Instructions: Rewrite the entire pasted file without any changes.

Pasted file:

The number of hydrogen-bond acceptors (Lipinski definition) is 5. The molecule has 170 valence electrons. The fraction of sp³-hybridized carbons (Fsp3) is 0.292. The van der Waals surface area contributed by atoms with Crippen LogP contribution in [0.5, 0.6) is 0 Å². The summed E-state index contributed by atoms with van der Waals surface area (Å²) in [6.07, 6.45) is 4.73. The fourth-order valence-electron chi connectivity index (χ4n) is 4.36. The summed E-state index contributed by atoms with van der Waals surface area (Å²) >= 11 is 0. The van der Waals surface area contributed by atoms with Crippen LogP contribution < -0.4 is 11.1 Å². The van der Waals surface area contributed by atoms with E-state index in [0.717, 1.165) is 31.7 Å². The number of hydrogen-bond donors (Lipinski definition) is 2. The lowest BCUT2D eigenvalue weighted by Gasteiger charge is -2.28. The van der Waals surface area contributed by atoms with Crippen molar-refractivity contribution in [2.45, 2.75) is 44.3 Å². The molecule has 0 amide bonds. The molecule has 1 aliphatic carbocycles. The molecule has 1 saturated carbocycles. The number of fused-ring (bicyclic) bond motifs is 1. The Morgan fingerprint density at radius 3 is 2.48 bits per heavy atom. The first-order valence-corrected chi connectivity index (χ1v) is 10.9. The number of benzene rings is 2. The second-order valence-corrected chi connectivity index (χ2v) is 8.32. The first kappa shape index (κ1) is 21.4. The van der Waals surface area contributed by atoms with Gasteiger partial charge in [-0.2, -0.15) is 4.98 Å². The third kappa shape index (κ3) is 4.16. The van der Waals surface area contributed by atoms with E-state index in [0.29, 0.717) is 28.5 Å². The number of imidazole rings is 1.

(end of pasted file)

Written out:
The number of hydrogen-bond acceptors (Lipinski definition) is 5. The molecule has 170 valence electrons. The fraction of sp³-hybridized carbons (Fsp3) is 0.292. The van der Waals surface area contributed by atoms with Crippen LogP contribution in [0.5, 0.6) is 0 Å². The summed E-state index contributed by atoms with van der Waals surface area (Å²) in [6.07, 6.45) is 4.73. The fourth-order valence-electron chi connectivity index (χ4n) is 4.36. The summed E-state index contributed by atoms with van der Waals surface area (Å²) >= 11 is 0. The van der Waals surface area contributed by atoms with Crippen LogP contribution < -0.4 is 11.1 Å². The van der Waals surface area contributed by atoms with E-state index in [0.717, 1.165) is 31.7 Å². The number of hydrogen-bond donors (Lipinski definition) is 2. The lowest BCUT2D eigenvalue weighted by Gasteiger charge is -2.28. The van der Waals surface area contributed by atoms with Crippen molar-refractivity contribution in [2.45, 2.75) is 44.3 Å². The molecule has 0 amide bonds. The molecule has 1 aliphatic carbocycles. The molecule has 1 saturated carbocycles. The number of fused-ring (bicyclic) bond motifs is 1. The Morgan fingerprint density at radius 3 is 2.48 bits per heavy atom. The first-order valence-corrected chi connectivity index (χ1v) is 10.9. The number of benzene rings is 2. The second-order valence-corrected chi connectivity index (χ2v) is 8.32. The first kappa shape index (κ1) is 21.4. The van der Waals surface area contributed by atoms with Gasteiger partial charge in [-0.2, -0.15) is 4.98 Å². The third kappa shape index (κ3) is 4.16. The van der Waals surface area contributed by atoms with E-state index in [0.29, 0.717) is 28.5 Å². The number of imidazole rings is 1.